Most folks who own or work on a website know that increasing traffic to your website increasing your page views are important, but not everyone considers the time on page metric when it comes to analytics. Time on page is like a bounce rate; it can give you insight into whether you’re attracting the right type of website traffic. Sometimes a visitor realizes that the page isn’t what they’re looking for and leaves the site immediately. Time on the page lets you know if your content is relevant to readers. It and bounce rate are perhaps the most telling metrics when it comes to user experience. Let’s dive deeper into the time-on-page metric.
Measuring the Length of a Visit
This metric comes from Google Analytics and is defined as the average amount of time a user spends viewing a page or set of pages. Depending on your website’s design and layout, this may be the amount of time that a user spends reading the content of a page. You should set your expectations to differ depending on the type of page it is. Users should spend more time on a lengthy and informative blog than they would on a landing page with a clear call to action. Both of these pages are valuable, but you’d expect the blog to hold readers on the page for longer.
My Time on Page is Too Short
As we briefly mentioned early, a very short time on a page can indicate that the page is irrelevant to the search query that it’s ranking for. It’s great to have a page rank well, but a short time on page and bounces won’t have it at the top of SERPs for long. To tell if your time on page for a specific page is too short, examine the content, is it a long authoritative article or a chart comparing products/services that can be consumed in seconds? Is this page converting well or leading to conversions on your website? The bounce rate will help give you insight into this. If your time on the page is low and you aren’t getting the results you need, consider some UX improvements to the page like video or eye-catching graphics. Increasing site speed is another great way to improve user experience.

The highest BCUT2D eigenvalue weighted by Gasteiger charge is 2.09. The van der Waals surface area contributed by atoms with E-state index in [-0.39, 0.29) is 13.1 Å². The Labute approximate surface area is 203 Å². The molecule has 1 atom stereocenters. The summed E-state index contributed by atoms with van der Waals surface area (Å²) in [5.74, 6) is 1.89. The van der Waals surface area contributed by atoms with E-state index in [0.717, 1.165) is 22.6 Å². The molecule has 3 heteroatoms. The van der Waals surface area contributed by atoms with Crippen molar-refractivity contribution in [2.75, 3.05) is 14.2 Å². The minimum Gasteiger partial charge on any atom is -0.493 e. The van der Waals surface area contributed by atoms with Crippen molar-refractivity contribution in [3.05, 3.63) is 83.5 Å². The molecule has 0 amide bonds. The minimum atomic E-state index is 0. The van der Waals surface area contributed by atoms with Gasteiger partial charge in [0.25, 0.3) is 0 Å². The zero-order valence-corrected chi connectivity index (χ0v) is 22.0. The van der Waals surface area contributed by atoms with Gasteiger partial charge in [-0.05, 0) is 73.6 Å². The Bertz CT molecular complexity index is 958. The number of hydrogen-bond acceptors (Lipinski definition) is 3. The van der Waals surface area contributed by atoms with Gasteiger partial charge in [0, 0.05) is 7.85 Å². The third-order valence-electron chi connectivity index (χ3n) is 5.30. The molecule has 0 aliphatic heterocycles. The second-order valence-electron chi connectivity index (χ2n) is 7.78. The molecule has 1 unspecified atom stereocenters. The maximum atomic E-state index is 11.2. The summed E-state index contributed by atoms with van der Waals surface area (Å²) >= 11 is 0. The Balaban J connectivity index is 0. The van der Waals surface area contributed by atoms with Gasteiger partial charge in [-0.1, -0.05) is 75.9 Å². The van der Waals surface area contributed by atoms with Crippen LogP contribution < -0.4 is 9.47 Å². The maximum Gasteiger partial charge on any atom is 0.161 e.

Users are Spending too Long on a Page
In some cases, your website users are spending lots of time on your website, reading content, watching videos, and looking at photos. But if they aren’t calling you, buying something, etc. then there are likely some glaring issues. Make the page’s intention clear if the bounce rate (exiting after 1-page view) is high. If a user spends a lot of time on the page without converting, they may be confused about your products or services. Consider adding an FAQ page or clear contact information in the event that users do have questions.
Time on-page is just one of many important metrics for website owners. It gives you further insight into how users behave with your website.
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